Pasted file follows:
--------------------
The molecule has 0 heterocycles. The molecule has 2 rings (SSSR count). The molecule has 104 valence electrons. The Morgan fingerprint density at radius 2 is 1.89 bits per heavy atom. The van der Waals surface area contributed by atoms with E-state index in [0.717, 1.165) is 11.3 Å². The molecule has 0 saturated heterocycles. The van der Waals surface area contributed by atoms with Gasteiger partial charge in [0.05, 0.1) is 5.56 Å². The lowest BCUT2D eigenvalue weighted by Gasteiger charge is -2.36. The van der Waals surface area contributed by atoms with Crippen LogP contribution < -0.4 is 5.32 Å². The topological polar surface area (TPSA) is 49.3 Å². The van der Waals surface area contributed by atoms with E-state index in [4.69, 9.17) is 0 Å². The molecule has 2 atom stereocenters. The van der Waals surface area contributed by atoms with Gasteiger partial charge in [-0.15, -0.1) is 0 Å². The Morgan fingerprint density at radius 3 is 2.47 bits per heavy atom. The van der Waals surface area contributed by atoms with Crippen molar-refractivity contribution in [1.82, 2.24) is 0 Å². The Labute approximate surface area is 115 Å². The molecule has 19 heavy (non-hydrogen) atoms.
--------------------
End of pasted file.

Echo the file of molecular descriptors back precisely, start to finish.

The molecule has 0 heterocycles. The molecule has 2 rings (SSSR count). The molecule has 104 valence electrons. The Morgan fingerprint density at radius 2 is 1.89 bits per heavy atom. The van der Waals surface area contributed by atoms with E-state index in [0.717, 1.165) is 11.3 Å². The molecule has 0 saturated heterocycles. The van der Waals surface area contributed by atoms with Gasteiger partial charge in [0.05, 0.1) is 5.56 Å². The lowest BCUT2D eigenvalue weighted by Gasteiger charge is -2.36. The van der Waals surface area contributed by atoms with Crippen LogP contribution < -0.4 is 5.32 Å². The topological polar surface area (TPSA) is 49.3 Å². The van der Waals surface area contributed by atoms with E-state index in [4.69, 9.17) is 0 Å². The molecule has 2 atom stereocenters. The van der Waals surface area contributed by atoms with Gasteiger partial charge in [-0.15, -0.1) is 0 Å². The Morgan fingerprint density at radius 3 is 2.47 bits per heavy atom. The van der Waals surface area contributed by atoms with Crippen molar-refractivity contribution in [1.82, 2.24) is 0 Å². The Labute approximate surface area is 115 Å². The molecule has 19 heavy (non-hydrogen) atoms.